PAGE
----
"I had to help on the farm when I was 5, later I became a truck driver, then a construction worker, and in my later years I was a subcontractor in the building industry," the 75-year-old Dimitris said. "I slaved away my whole life until I had my heart attack. And it was all for nothing!" [3]

The piece goes on to report that even this bare-bones pension is now threatened,

Greece's international creditors disapprove of anything that exceeds a barebones retirement payment and have ordered such funds partially or, better still,completely cut. Should Athens acquiesce, the 75-year-old Dimitris told DW, he would be forced to ask for money from his children - who themselves are barely getting by.

Stories like those of Dimitris give us some idea of why the Greek working class is saying “Enough is Enough!”    The general strike that began on Friday saw Athens effectively closed down as metro workers, tram, bus and rail workers all walked off the job.  They were joined by teachers, trash collectors,  journalists, and ferry boat workers.  Farmers who have shut down the country’s highways by parking their tractors at key intersections are poised to bring their tractors into Athens on the day the pension cuts will be deliberated in Parliament.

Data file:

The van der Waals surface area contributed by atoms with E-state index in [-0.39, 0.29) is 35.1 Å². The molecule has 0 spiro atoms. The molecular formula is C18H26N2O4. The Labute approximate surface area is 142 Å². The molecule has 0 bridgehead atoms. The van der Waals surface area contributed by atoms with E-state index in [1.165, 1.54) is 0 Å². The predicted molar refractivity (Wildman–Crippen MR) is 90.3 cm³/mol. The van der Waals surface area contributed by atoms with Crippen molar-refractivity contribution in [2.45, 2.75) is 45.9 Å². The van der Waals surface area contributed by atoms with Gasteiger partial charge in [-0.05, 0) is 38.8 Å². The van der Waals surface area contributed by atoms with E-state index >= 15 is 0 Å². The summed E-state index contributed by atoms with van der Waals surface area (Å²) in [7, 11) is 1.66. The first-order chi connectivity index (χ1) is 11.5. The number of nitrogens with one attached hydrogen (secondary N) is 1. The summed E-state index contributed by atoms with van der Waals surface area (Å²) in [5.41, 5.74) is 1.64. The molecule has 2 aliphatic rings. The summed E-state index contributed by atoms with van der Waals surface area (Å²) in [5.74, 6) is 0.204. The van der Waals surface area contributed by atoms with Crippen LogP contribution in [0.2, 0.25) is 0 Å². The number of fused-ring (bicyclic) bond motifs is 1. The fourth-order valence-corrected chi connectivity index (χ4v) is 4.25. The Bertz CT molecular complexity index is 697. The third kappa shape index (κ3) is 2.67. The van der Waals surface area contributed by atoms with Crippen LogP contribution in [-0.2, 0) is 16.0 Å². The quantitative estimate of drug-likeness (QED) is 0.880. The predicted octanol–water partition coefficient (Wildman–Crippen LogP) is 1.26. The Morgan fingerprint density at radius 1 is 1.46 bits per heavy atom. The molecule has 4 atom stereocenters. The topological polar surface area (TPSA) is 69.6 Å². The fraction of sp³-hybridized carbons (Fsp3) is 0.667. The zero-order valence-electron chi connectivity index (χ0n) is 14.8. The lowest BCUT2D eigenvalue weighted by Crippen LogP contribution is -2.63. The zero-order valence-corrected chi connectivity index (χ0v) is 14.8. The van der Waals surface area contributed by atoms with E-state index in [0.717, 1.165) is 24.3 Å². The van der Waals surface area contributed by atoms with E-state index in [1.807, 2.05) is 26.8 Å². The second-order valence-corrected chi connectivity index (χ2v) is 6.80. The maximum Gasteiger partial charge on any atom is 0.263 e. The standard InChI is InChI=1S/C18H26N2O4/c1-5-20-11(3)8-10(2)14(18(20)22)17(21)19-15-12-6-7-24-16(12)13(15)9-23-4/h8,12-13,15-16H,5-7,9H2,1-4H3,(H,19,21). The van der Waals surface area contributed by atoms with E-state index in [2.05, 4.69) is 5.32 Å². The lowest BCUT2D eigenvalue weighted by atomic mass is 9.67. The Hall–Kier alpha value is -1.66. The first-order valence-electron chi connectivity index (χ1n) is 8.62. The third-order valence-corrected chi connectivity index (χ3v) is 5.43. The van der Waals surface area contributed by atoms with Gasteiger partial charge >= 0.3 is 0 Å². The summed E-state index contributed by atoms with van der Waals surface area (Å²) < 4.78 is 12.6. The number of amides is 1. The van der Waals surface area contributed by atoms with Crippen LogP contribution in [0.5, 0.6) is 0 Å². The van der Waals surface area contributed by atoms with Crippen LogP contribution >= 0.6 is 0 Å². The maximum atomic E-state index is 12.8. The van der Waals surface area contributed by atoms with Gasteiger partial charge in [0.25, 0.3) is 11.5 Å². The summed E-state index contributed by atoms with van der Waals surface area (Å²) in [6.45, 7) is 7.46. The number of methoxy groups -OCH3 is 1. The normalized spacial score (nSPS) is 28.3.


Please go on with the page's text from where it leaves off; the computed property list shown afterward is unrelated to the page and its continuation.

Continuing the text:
Tsipras move for a Parliamentary session on Sunday comes a day before a critical meeting of EU ministers to consider the Greek situation.  Just like a year ago, Greece is due to make a payment on its debt in July.  And it will not be able to make that payment unless it receives another installment on the loan it negotiated last year as part of the Third Memorandum Agreement. That installment has been held up for months as creditors demand ever more stringent cuts.